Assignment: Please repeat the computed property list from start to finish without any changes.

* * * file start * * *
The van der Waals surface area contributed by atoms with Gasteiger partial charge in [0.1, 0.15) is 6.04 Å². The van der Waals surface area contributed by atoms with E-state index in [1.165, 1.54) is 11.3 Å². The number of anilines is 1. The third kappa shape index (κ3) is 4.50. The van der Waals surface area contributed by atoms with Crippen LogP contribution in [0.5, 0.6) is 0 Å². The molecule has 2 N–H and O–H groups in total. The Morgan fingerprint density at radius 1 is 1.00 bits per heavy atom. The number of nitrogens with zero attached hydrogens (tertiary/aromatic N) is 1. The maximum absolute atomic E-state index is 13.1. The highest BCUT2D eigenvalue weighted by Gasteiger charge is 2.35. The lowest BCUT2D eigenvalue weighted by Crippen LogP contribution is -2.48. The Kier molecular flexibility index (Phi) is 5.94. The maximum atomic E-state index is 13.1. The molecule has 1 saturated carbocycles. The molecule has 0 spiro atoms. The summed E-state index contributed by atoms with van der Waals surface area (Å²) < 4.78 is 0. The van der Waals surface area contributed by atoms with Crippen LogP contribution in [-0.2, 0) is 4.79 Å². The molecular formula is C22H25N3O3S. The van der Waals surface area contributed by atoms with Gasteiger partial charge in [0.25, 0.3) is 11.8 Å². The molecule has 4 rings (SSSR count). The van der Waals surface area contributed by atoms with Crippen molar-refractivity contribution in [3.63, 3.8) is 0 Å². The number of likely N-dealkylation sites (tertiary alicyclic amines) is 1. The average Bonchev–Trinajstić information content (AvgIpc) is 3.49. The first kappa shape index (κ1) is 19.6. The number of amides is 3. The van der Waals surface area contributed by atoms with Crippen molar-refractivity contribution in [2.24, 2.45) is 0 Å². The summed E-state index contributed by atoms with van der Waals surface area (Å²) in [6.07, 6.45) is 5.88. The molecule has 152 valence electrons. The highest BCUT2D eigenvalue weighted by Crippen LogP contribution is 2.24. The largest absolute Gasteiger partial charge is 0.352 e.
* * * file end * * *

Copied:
The van der Waals surface area contributed by atoms with Gasteiger partial charge in [0.1, 0.15) is 6.04 Å². The van der Waals surface area contributed by atoms with E-state index in [1.165, 1.54) is 11.3 Å². The number of anilines is 1. The third kappa shape index (κ3) is 4.50. The van der Waals surface area contributed by atoms with Crippen LogP contribution in [0.5, 0.6) is 0 Å². The molecule has 2 N–H and O–H groups in total. The Morgan fingerprint density at radius 1 is 1.00 bits per heavy atom. The number of nitrogens with zero attached hydrogens (tertiary/aromatic N) is 1. The maximum absolute atomic E-state index is 13.1. The highest BCUT2D eigenvalue weighted by Gasteiger charge is 2.35. The lowest BCUT2D eigenvalue weighted by Crippen LogP contribution is -2.48. The Kier molecular flexibility index (Phi) is 5.94. The maximum atomic E-state index is 13.1. The molecule has 1 saturated carbocycles. The molecule has 0 spiro atoms. The summed E-state index contributed by atoms with van der Waals surface area (Å²) < 4.78 is 0. The van der Waals surface area contributed by atoms with Crippen LogP contribution in [-0.2, 0) is 4.79 Å². The molecular formula is C22H25N3O3S. The van der Waals surface area contributed by atoms with Gasteiger partial charge in [0.25, 0.3) is 11.8 Å². The molecule has 4 rings (SSSR count). The van der Waals surface area contributed by atoms with Crippen molar-refractivity contribution in [3.63, 3.8) is 0 Å². The number of likely N-dealkylation sites (tertiary alicyclic amines) is 1. The average Bonchev–Trinajstić information content (AvgIpc) is 3.49. The first kappa shape index (κ1) is 19.6. The number of amides is 3. The van der Waals surface area contributed by atoms with Crippen molar-refractivity contribution in [2.24, 2.45) is 0 Å². The summed E-state index contributed by atoms with van der Waals surface area (Å²) in [6.07, 6.45) is 5.88. The molecule has 152 valence electrons. The highest BCUT2D eigenvalue weighted by Crippen LogP contribution is 2.24. The largest absolute Gasteiger partial charge is 0.352 e.